President Noy spoke before the United Nations last week and gave the bold message to the community of nations – use global People Power to achieve equitable progress. P-Noy obviously referred to the energy that catapulted, not just him to the presidency, but his mother to dismantle a dictatorship.
Dialogue, solidarity and communal responsibility are an effective pathway which defines Private Public partnerships. After the Edsa I and Edsa Dos experience, people power revolutions did remove sitting presidents who became symbols of corruption and abuse. Yet, the administrations which people power ushered in did not harness the same energy to fuel societal change and progress.
Lessons learned and another bout of scandalous corruption caused people power, this time manifested in a volunteer-driven presidential campaign, to again bring a new administration to Malacanang. This time, the president it voted into office, Noynoy Aquino, wants early on to engage the spirit of volunteerism to guide, maybe even define, governance. It is a good moment for participative democracy to actually happen, and it is not only P-Noy who must take advantage of the moment but all Filipinos who can contribute to nation-building.
The Gawad Kalinga movement has used both the term and the process called People Power Over Poverty in its belief that a multi-sectoral approach is the only comprehensive and sustainable pathway for the poorest in the country to rise above their pitiful inheritance. I am referring to over 5 million families, landless, homeless and often hungry. There is no current intervention that will take them out of poverty, not from government, not from business. Only the radical community development program of Gawad Kalinga answers fundamental requirements – material and psychological.
It is not that government does not recognize its shortcoming; it does. What government does not recognize is its strength, its resources and influence, as catalyst and not only provider to a seemingly bottomless pit of needs. With 50 billion pesos a year, for ten years, 5 million families will have security of tenure, small but decent homes, and enough land to plant food for the table. I hope that government, meaning politicians, bureaucrats and economists can appreciate the impact of the weakest, poorest, most marginalized thirty percent of our people finding basis for hope and a new mindset largely rescued from fear.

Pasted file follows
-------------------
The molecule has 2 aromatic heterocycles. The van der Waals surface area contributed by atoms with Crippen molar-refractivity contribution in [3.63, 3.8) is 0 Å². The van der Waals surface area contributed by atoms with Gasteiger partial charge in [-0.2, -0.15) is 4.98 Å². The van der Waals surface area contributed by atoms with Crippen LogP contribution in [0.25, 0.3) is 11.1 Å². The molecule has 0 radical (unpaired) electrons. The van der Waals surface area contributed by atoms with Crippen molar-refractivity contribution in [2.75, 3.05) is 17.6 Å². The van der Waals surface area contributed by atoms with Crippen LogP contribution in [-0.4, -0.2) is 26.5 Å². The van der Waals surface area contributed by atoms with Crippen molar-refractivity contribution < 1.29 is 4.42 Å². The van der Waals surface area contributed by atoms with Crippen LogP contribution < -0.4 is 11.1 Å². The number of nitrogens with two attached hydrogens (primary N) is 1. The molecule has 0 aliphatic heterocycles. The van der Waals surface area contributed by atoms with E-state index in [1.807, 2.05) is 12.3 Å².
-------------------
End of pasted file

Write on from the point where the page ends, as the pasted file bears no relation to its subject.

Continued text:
Poverty is severe scarcity for the fundamental needs of man, starting with security of tenure for a home, a sturdy house which can protect its inhabitants, and plots of land where vegetables, fruits, poultry and livestock can be grown by a community. Poverty is also a harsh condition where the victim is treated as less than human, forced by his landlessness to have a migratory attitude rather than a rootedness for growth and development. If society can intervene with small pieces of land, build decent homes, and areas where food can be grown for the families, with government fully adopting the program as a flagship for justice and progress, it is possible that a miraculous transformation can occur in less than a decade.
For those who are overwhelmed by a community building budget of 50 billion pesos a year, that is just slightly over $1 billion which will benefit 500,000 families or about 6 million Filipinos. But the benefits here are permanent and sustainable, visible in land and homes in a village setting. This level of money has been spent, overspent and stolen many times over every year. With a determined anti-corruption program, 50 billion pesos can easily be raised.
The Gawad Kalinga formula was first expressed with land, homes and food because those are basic human needs. What was not so pronounced although it had been a key feature of the community building effort was the fact that the intervention was multi-sectoral. It is the multi-sectoral spirit and manner that pushes any effort to become very collective and rebuilds our bayanihan culture. Bayanihan dismantles the ugly pattern of divisiveness even as it naturally forms a sense of community on the way to a sense of nation.
For corruption to be weeded out as a frightening cancer eating our national soul, leaders must protect, not rob, its wards or the Filipino citizens. But the perspective of leaders protecting rather than exploiting is grounded on a more fundamental understanding of nation where families are not only those related by consanguinity but by race. If Filipinos can look at themselves as one family, as brothers and sisters, it becomes more possible that leaders protect instead of exploit.
Progress is not a new reality. An elite sector has been progressing for hundreds of years. Affluent families have enjoyed the abundance of the motherland but have never considered the poor as also family and equal members of the Filipino nation. The chasm separating the rich and the poor is not just a statistical or economic one, it also provides the environment for exploitation and subservience. A people with an awful gap between the haves and have-nots develop all sorts of other gaps.
I believe that P-Noy intuitively senses that the moment is ripe for a very divided people to find commonality in the desire for meaningful change and greater hope. The number of volunteers who campaigned and voted for him is a loud message that it is not he, but the people, who must pull themselves by their bootstraps. When he said “No Wang-Wang,” he was effectively taking away perks that divide the powerful from the ordinary.
Yes, lessons learned in the Philippines point to people power as a primary mechanism for progress. On P-Noy’s shoulders rest the mantle of leadership. He must make himself and government as catalyst for progress. On our shoulders rests our future.
“There is always a philosophy for lack of courage.” Albert Camus